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Hiwa Osman

The first signs of Iran and the United States reaching a common understanding over Iraq transpired during Iraqi Prime Minister Mustafa al-Kadhimi’s visit to Washington.

The comments to the press after Kadhimi met US President Joe Biden in the Oval Office and the joint US-Iraqi statement were all mere platitudes.

They did not mean much for any observer who wants to know what the status and the future of US-Iraqi relations will look like. 

But thankfully President Biden waved a paper that revealed the elephant in the Oval Office – Iran. There were two handwritten sentences on the paper in his hand: “The US prepared to respond to attacks” and “Iran considering [with] holding back attacks.”

Given the upper hand of these pro-Iranian groups and the increased control of Iran over Iraq’s political and security scene, if the election takes place the way things are in Iraq today (and there is no indication that they will change), the October parliament will be much more militant and Iranian than the current one.

For many Iraqis, participating in previous elections was a statement to say we are working on building our state through the ballot box. The enemy was al-Qaida or the Islamic State group (ISIS), who were trying to create a state from the dark ages.

This time around, there are forces that are undermining the state by infiltrating it, controlling it, and eventually taking over everything. In the October 2019 protests, they killed 700 protesters and injured 23,000. They continue to kill and kidnap activists. Their ultimate aim is to turn Iraq into another Iran and they do not shy away from saying that or declaring their allegiance to Iran.

Neither the government nor the judiciary is able to stop them. In fact, some elements in government, parliament, and the judiciary are trying to defend them and ultimately bolster them.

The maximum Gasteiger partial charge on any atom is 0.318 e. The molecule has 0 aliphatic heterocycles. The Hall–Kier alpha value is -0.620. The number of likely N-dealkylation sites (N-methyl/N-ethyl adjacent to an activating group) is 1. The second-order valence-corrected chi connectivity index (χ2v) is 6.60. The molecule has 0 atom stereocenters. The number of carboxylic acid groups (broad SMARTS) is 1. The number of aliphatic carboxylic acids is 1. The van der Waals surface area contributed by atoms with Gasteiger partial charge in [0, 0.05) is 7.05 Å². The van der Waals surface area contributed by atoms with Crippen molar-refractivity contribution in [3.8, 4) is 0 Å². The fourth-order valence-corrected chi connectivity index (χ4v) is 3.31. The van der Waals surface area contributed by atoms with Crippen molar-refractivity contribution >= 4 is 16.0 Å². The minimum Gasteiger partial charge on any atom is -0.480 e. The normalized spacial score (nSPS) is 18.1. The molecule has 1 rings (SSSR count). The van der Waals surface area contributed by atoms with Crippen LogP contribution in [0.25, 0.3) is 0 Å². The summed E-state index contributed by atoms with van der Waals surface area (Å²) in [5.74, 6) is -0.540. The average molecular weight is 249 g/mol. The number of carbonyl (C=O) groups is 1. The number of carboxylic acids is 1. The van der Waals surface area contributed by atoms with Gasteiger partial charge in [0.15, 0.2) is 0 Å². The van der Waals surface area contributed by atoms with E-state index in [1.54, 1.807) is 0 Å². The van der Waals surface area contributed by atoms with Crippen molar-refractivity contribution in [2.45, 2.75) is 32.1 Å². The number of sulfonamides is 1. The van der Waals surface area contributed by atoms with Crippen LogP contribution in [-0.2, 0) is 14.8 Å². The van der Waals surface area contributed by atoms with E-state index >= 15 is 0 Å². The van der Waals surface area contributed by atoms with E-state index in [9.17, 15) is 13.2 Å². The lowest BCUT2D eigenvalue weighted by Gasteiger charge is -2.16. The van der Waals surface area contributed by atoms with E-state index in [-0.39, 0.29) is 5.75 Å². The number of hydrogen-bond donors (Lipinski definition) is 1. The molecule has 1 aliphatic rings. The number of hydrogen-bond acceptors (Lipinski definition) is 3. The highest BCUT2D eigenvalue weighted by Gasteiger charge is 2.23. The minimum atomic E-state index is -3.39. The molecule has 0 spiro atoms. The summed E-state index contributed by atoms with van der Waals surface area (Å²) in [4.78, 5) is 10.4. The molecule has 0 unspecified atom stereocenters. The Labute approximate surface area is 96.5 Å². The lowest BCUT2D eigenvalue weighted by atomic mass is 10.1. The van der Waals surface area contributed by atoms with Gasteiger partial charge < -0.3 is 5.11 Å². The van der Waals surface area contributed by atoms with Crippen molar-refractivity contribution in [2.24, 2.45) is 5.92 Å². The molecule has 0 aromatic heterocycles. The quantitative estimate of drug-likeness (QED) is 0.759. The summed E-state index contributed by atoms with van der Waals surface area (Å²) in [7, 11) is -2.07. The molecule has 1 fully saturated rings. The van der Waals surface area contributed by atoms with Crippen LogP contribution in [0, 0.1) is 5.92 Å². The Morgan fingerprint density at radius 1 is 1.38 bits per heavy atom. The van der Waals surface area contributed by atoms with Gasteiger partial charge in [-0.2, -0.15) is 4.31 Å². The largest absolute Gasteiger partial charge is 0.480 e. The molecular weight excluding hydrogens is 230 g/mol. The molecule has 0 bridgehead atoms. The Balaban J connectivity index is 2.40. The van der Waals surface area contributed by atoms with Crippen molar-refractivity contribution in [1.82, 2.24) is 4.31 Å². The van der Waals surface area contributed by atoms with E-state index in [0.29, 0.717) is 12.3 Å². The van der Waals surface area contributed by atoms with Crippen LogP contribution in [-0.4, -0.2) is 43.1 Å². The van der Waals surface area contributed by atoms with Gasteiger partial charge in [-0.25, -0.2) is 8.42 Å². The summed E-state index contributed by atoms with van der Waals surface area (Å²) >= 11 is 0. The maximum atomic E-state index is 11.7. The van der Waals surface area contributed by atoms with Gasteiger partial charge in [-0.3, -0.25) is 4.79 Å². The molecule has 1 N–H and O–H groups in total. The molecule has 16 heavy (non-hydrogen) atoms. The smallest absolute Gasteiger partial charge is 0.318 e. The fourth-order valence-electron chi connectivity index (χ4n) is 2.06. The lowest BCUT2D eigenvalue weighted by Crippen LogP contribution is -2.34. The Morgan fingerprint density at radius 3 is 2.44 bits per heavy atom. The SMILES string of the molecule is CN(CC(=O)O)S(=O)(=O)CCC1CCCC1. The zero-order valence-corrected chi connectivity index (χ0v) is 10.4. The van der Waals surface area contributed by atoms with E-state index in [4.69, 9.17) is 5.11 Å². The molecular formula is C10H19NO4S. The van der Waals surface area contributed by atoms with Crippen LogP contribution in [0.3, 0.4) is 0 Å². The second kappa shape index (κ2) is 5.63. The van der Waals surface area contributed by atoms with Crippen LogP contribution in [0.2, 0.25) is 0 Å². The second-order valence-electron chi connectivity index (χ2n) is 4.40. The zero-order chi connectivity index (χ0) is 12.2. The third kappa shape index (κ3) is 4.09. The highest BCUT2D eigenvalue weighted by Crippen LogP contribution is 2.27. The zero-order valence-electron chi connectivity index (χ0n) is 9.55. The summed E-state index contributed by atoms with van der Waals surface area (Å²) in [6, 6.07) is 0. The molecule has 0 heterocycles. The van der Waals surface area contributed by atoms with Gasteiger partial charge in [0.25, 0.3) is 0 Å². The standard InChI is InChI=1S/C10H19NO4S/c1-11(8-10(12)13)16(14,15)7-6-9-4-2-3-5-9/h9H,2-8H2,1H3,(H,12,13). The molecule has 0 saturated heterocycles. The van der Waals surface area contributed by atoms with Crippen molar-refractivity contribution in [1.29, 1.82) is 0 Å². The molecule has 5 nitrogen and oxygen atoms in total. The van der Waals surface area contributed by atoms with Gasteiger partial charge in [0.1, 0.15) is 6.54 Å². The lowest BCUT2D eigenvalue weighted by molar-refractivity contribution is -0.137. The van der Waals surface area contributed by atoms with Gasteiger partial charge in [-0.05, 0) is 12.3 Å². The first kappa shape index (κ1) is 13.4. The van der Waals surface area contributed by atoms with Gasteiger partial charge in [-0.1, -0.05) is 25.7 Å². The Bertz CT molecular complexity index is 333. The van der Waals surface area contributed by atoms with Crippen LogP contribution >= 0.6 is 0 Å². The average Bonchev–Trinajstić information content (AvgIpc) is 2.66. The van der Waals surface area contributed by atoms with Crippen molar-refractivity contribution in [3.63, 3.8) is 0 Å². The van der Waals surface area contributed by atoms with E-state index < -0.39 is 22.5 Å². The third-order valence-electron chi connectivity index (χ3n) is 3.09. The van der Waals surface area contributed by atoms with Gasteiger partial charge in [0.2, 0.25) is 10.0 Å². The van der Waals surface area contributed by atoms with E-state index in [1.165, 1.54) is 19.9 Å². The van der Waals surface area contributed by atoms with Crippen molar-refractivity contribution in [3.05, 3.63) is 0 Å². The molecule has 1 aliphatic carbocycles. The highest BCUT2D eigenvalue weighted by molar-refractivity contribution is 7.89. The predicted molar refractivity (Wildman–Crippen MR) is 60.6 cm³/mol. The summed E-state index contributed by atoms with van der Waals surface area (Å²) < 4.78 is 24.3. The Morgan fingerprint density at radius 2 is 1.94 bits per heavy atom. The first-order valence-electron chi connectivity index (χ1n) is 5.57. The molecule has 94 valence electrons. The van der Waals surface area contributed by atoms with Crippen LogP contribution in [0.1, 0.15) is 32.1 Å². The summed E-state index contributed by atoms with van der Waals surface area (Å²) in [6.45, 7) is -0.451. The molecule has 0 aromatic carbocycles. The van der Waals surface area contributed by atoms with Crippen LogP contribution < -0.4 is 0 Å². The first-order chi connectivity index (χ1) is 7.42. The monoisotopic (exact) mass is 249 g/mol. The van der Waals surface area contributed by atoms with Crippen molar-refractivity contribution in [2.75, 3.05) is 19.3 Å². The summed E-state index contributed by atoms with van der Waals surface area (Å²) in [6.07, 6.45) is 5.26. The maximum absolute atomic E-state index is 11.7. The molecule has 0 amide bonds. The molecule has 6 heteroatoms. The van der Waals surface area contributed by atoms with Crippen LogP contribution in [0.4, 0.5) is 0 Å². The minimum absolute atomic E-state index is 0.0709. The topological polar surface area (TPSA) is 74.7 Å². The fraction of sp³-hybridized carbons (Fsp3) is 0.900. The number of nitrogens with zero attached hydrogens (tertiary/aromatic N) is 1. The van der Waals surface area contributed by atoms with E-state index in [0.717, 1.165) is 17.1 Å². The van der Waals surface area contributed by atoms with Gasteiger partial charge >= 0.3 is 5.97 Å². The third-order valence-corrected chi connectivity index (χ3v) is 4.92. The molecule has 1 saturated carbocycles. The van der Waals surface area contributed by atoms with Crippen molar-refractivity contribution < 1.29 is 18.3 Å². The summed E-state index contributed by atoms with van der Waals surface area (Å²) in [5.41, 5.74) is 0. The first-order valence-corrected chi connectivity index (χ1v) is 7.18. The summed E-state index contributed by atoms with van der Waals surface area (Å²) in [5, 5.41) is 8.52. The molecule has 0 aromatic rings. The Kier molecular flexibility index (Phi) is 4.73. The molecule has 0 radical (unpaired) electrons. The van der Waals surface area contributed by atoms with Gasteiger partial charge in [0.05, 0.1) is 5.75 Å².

With every new turn of events, they become stronger and more dominant. 

As the election date approaches, many Iraqis believe that these groups will be stronger and they will eliminate any competition. They will dominate the new parliament that will “conveniently” start its first session just before the deadline set for transforming the role of US forces from combat to training and advice. 

With such a parliament, it is highly likely that one of its first resolutions will be to consolidate the previous decision to oust the US from Iraq in preparation for a complete Iranian takeover.

Whether this new US position is one of appeasement of Iran or naivety of the situation on the ground in Iraq, all indicators from inside Iraq suggest that by 2022, Iran and its militias will have greater control over Iraq and the United States will repeat the 2011 scenario of disengaging, allowing the country to further descend into chaos and wait for a new ISIS-like force to emerge.


Hiwa Osman is a media developer and consultant, and analyst on Kurdish and Iraqi affairs.

The views expressed in this article are those of the author and do not necessarily reflect the position of Rudaw.

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